The Nothing Alternative

Raymond Chandler had an interesting approach to getting things done. In his case: Getting things written. Here’s what he said, according to Roy Baumeister and John Tierney in their book, Willpower:1

Chandler had his own system for turning out The Big Sleep and other classic detective stories. “Me, I wait for inspiration,” he said, but he did it methodically very morning. He believed that a professional writer needed to set aside at least four hours a day for his job: “He doesn’t have to write, and if he doesn’t feel like it, he shouldn’t try. He can look out of the window or stand on his head or writhe on the floor, but he is not to do any other positive thing, not read, write letters, glance at magazines, or write checks.

[…]

Write or nothing. […] I find it works. Two very simple rules, a. you don’t have to write. b. you can’t do anything else. The rest comes of itself.

Interestingly enough, it seems like Flannery O’Connor used the same strategy. Here is what she recommended to a young writer in 1959:

“You ought to set aside three hours2 every morning in which you write or do nothing else; no reading, no talking, no cooking, no nothing, but you sit there. If you write all right and if you don’t all right, but you do not read; whether you start something different every day and finish nothing makes no difference; you sit there. It’s the only way, I’m telling you. If inspiration comes you are there to receive it, you are not reading. […] If you don’t write, don’t do anything else.”

I have experimented with this for a while now: At some point of any given day3 I open a time slot dedicated to nothing but writing. Normally, this time slot will span over one hour to start with. During this time, I don’t do anything but write – or sit in front of my computer, looking at a black screen with a green cursor on it.4

Theoretically, it would be okay to just sit there and wait. But that’s the only alternative: Write or do nothing. More often than not, some good stuff gets written during this time. More often than not, procrastination isn’t an issue. Actually, the results have been so positive that I’m thinking about expanding this “Write or Nothing” slot to three or four hours myself. My next book might be just around the corner!

Here’s Why it Works

1. Clear Rules

When I start a session, my phone is switched off. I went to the bathroom, I got some coffee and water. There are many temptations inviting me to procrastinate a little, but the rules are so simple and crystal clear that I won’t break them: I may sit and look at my screen. I may look out of the window. Or I may write. Other than that? Nothing. No email. No Twitter. No reading. No sleeping. No talking. Write or nothing.

2. Limited Time

Many writers prefer to have a word minimum for the day. Or a word limit, like Cory Doctorow. While I get his point, I prefer a time minimum to get started. It lowers the barriers and it’s easier to schedule. It never means that I may have to spend seven hours just to reach my 1000 words for the day. If I sit down to write at 10am, I’ll be finished at 11 if I wish to.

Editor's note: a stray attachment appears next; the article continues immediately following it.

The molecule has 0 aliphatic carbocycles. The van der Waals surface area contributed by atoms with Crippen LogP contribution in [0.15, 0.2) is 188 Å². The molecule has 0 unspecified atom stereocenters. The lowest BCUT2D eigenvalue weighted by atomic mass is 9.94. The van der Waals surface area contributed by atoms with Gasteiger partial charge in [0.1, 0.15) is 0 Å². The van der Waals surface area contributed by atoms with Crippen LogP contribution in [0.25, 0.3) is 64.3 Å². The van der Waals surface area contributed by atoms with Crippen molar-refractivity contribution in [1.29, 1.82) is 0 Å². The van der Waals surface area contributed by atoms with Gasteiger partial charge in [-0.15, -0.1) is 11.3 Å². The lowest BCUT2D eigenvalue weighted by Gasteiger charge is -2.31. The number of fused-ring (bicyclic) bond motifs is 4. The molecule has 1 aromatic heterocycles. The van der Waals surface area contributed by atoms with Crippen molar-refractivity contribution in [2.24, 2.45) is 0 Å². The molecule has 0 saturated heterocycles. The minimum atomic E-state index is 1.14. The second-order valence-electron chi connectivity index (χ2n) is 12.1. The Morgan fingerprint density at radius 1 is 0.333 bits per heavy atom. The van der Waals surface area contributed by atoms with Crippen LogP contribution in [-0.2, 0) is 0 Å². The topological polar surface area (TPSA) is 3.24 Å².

The fun thing, of course, is that once I start writing, I’ll often get into flow. I’ll enjoy the process so much that I keep doing it for longer than initially planned. But when I don’t, I’ll just spend the hour doing some editing or outlining (or window-watching) and call it a day.

3. Idleness Included

I sit down to write, but I don’t really expect anything great to come out of it. Often, I’ll actually spend a minute or two looking out of my window, feeling quite fine because I’m sticking to the rules. But then, after those couple of minutes, I generally find it to be more interesting to write than to keep looking at my neighbor’s realty. Turns out their house isn’t all that exciting after all. So I look back at my screen and just start to work.

This may sound silly to many, but don’t discard it before giving it a try: The great thing about the Nothing Alternative is that you  actually are allowed to “do” something else than your work: You may be idle.

Having the permission to drop work for a minute seems to be just what my inner idler needs. It’s also something that can help any writer to clear their head a little, think about their phrasing, or get inspired by some random memory that pops up in the moment.

P.S. The Flow Bonus

Apart from helping me to get something written each day, this approach has another advantage: If I manage to find this hour of writing time at any point in the morning, the generated flow will fuel my whole day: Doing things leads to doing more things.

After getting some writing done, I’ll often be eager to work on other things I care about: Clearing my inbox, editing some photos, outlining an upcoming project. Or, as mentioned, I’ll just keep writing.

While I’m not an early riser, getting something done soon after rising will create a productive mindset for the rest of the day.

  1. More on Willpower very soon. That book really is a blast if you know what to take from it. []
  2. Do you notice how she says “three hours”? Another case of a writer admitting to be working less than most people would expect. Three to five hours writing time seems to be the sweet spot for most great writers, as I already noticed here on TFA! But then, three to five hours of quality writing each day is still more than most of us would manage, I guess. []
  3. From Monday to Saturday, preferably in the morning hours. See the last part of this post to learn why! []
  4. Yes, I still love Writeroom. []